Saturday, June 16, 2012


Hi everyone!

First off, let me just ease your worried minds.

I am fine.

Having not posted in more than a month, I imagine you were all very concerned. "Did she get hurt? Is she sick?" you asked yourselves. Perhaps you even thought, "Gosh, I hope she hasn't died." I appreciate the concern and I'm sorry I've left you for so long with no word. In my defense, it's been a busy month. I've been working, and we got all our household effects, so I've also been playing Grand Theft Auto IV. So if you want someone to blame for the lack of blog posts, look no further than the curs at Rockstar Games.

Life has been exciting and there are a lot of things I could write about. Like the time I met the Secretary of State, for example.*

But that would just be bragging and no one likes a braggart.

So I think I'll just focus on my trip with Mr. ATK to Kathmandu, Nepal. (Insert obligatory Bob Segar reference here.)

Over Memorial Day weekend, Mr. ATK and I took our first vacation together as a married couple to Kathmandu. We still haven't seen anything in India, or much of Delhi, but we thought we'd get the heck out of Dodge. Mainly airfare was super cheap and Kathmandu sounds like an awesome place to go (spoiler alert: it totally is) and it has consistently been over 110 degrees, so away we went.

But before I talk about Nepal, I must first share some of the oddities of traveling through Indian airports. Well, the main one is that you can't even get into the airport without a ticket. Do you have a sibling and/or child going off to some far flung land with a ton of luggage? Well, you better hope they can find a cart, because you ain't going in there to bid him/her adieu.** We were stuck behind a British chick with, like, four suitcases, but the guard wouldn't let her into the airport because I guess he didn't like the ticket she was presenting. And through no fault of our own, we were running late so we were subtly trying to flash our tickets and passports. Eventually the British lady was told to go elsewhere to deal with her ticket problems and we were allowed entrance to the airport.

The next interesting difference is that security is sex segregated. There is a different line for women and men. (I believe I mentioned this before here.) It's because after the metal detector, everyone gets a pat down. Sometimes it's pretty half-hearted (like at the Hyatt), but at the airport, they aren't playin' around (nor should they.) So Mr. ATK and I go stand in our separate lines. Nine times out of ten, the women's line goes much faster. As I was waiting for Mr. ATK to finish I watched as the security guys stripped this guy of pretty much everything he had brought in the plastic shopping bags that he was using as his carry-on luggage confiscated.   To be fair, his "luggage" was filled orange juice and mosquito repellent, neither of which was in the required 1 oz. bottles and packed in a quart-sized Ziploc bag. He clearly was unaware of the "no liquids" policy or had just gone grocery shopping.  Or both.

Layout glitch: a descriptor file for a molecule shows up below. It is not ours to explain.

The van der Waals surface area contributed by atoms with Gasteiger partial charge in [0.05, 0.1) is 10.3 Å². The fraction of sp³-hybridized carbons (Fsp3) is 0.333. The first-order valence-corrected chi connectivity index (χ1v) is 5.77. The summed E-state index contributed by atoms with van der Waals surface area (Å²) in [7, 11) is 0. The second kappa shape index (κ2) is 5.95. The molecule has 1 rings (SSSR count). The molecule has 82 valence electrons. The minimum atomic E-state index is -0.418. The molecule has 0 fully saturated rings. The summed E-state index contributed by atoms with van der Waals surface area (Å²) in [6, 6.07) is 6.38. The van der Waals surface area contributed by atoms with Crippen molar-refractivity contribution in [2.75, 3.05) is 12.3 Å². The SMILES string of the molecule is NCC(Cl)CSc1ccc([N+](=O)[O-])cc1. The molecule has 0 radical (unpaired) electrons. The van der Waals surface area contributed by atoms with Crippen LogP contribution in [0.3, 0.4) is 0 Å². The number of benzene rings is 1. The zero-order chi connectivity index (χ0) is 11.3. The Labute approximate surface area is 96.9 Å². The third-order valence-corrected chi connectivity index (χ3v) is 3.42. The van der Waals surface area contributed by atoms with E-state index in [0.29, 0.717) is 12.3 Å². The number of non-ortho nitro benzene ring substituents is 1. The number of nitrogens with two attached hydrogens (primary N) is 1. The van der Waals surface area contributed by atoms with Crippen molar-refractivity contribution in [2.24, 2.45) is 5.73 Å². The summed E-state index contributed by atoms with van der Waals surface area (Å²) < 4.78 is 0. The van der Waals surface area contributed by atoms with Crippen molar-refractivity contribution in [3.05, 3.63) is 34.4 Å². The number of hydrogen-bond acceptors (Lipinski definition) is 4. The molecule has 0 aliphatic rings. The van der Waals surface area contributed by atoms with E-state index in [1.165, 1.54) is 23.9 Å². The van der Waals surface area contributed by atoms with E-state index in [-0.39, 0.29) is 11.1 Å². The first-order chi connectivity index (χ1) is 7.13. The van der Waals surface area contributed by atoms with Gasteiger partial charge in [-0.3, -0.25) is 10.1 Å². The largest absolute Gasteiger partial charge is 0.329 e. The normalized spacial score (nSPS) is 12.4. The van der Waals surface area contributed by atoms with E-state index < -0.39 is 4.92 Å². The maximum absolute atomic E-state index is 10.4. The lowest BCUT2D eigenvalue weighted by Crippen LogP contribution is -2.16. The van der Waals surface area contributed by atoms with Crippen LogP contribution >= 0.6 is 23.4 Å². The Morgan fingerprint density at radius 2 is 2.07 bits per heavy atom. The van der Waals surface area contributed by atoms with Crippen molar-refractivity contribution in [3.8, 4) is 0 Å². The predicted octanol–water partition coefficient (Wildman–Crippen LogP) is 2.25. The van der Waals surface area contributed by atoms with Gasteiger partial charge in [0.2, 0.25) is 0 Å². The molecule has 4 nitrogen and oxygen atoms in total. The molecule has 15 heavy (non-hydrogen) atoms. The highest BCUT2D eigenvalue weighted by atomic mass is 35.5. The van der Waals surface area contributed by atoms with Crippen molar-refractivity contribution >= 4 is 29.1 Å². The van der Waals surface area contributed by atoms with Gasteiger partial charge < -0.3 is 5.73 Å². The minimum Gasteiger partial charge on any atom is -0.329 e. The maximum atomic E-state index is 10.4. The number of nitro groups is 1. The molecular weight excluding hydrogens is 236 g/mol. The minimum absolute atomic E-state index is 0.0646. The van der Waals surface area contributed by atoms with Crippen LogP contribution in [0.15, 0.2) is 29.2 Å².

After finally getting through security, we had a little time to stop by the airport food court. I decided on McDonald's while Mr. ATK decided on a fried chicken chain that I can only assume is the Indian equivalent of KFC. Hilariously, when Mr. ATK went up to the counter to order his chicken combo meal, he was informed that they did not have any chicken. No chicken. At a chicken restaurant. Incredulously he asked, "You don't have chicken? What do you have?" "French fries," was the reply. So he came over to McDonald's, which, apart from the cheery greeting of "We don't take credit cards" actually had all of the food items on its menu available for purchase.

So then we finally got on a plane and went to Nepal. Kathmandu was very cool. It's kind of like what I imagined India to be... you know, before I actually got to India. Saw a fair amount of cows blocking traffic. Monkeys. Temples. Interestingly, there are no traffic lights in Kathmandu. I'm not even exaggerating. I think we saw one. (It's a city of well over a million people, in case you were wondering.) They seriously have police officers standing in the middle of intersections directing rickshaws, auto-rickshaws, scooters and cars. And cows. But the cows don't seem to take direction all that well.  At first I thought it was some sort of Nepalese jobs initiative, but after conferring on the matter Mr. ATK and I decided that it was probably due to electrical load shedding which leaves parts of Kathmandu without power for (scheduled) hours on end. Police officers are always there. Except when they are not. But they don't require electricity to function, so they are probably a more stable source of traffic guidance than lights would be.

We stayed at a nice little boutique hotel in Thamel, which is a tourist heavy shopping area.We also ended up hiring a taxi driver named Raju to take us to all the cool stuff, which he did.  My camera died on the second day though so pictures are limited. Mr. ATK was also robbed by a monkey.

More stuff happened, but I'm kinda tired and don't feel like writing more. So instead of writing, I am just going to post the following video of some people I don't know's vacation set to the music stylings of Michigan's own Mr. Robert Segar. Basically all the stuff you see in the video--we did and/or saw that.  Except the biking.

*By "met the Secretary of State" I meant "photobombed a picture of the Secretary of State with a bunch of children."

**To be fair to IGI Airport (the international airport in Delhi) supplies baggage carts for free. As do many other airports that are not in the US. 

1 comment:

  1. Glad you guys had a fun trip! Looks like a neat place. Those monkeys look sneaky fast.